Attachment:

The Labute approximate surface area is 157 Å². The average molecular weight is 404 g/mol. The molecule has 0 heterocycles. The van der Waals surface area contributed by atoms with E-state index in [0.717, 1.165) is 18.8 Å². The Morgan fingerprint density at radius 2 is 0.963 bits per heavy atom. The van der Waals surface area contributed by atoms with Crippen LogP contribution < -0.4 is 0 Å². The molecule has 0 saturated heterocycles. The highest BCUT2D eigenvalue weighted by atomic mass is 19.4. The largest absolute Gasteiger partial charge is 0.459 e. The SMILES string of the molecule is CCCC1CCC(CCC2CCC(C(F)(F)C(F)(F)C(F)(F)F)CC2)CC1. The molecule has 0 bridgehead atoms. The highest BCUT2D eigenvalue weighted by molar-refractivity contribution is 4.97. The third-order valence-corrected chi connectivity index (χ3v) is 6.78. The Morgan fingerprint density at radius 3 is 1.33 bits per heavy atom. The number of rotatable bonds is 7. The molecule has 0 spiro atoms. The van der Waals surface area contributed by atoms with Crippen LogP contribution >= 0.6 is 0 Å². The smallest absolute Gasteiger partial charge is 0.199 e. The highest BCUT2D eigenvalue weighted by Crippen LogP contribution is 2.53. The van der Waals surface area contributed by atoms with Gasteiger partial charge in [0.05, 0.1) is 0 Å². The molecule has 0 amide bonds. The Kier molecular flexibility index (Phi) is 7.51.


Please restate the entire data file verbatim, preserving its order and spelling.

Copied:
The Labute approximate surface area is 157 Å². The average molecular weight is 404 g/mol. The molecule has 0 heterocycles. The van der Waals surface area contributed by atoms with E-state index in [0.717, 1.165) is 18.8 Å². The Morgan fingerprint density at radius 2 is 0.963 bits per heavy atom. The van der Waals surface area contributed by atoms with Crippen LogP contribution < -0.4 is 0 Å². The molecule has 0 saturated heterocycles. The highest BCUT2D eigenvalue weighted by atomic mass is 19.4. The largest absolute Gasteiger partial charge is 0.459 e. The SMILES string of the molecule is CCCC1CCC(CCC2CCC(C(F)(F)C(F)(F)C(F)(F)F)CC2)CC1. The molecule has 0 bridgehead atoms. The highest BCUT2D eigenvalue weighted by molar-refractivity contribution is 4.97. The third-order valence-corrected chi connectivity index (χ3v) is 6.78. The Morgan fingerprint density at radius 3 is 1.33 bits per heavy atom. The number of rotatable bonds is 7. The molecule has 0 spiro atoms. The van der Waals surface area contributed by atoms with Crippen LogP contribution >= 0.6 is 0 Å². The smallest absolute Gasteiger partial charge is 0.199 e. The highest BCUT2D eigenvalue weighted by Crippen LogP contribution is 2.53. The van der Waals surface area contributed by atoms with Gasteiger partial charge in [0.05, 0.1) is 0 Å². The molecule has 0 amide bonds. The Kier molecular flexibility index (Phi) is 7.51.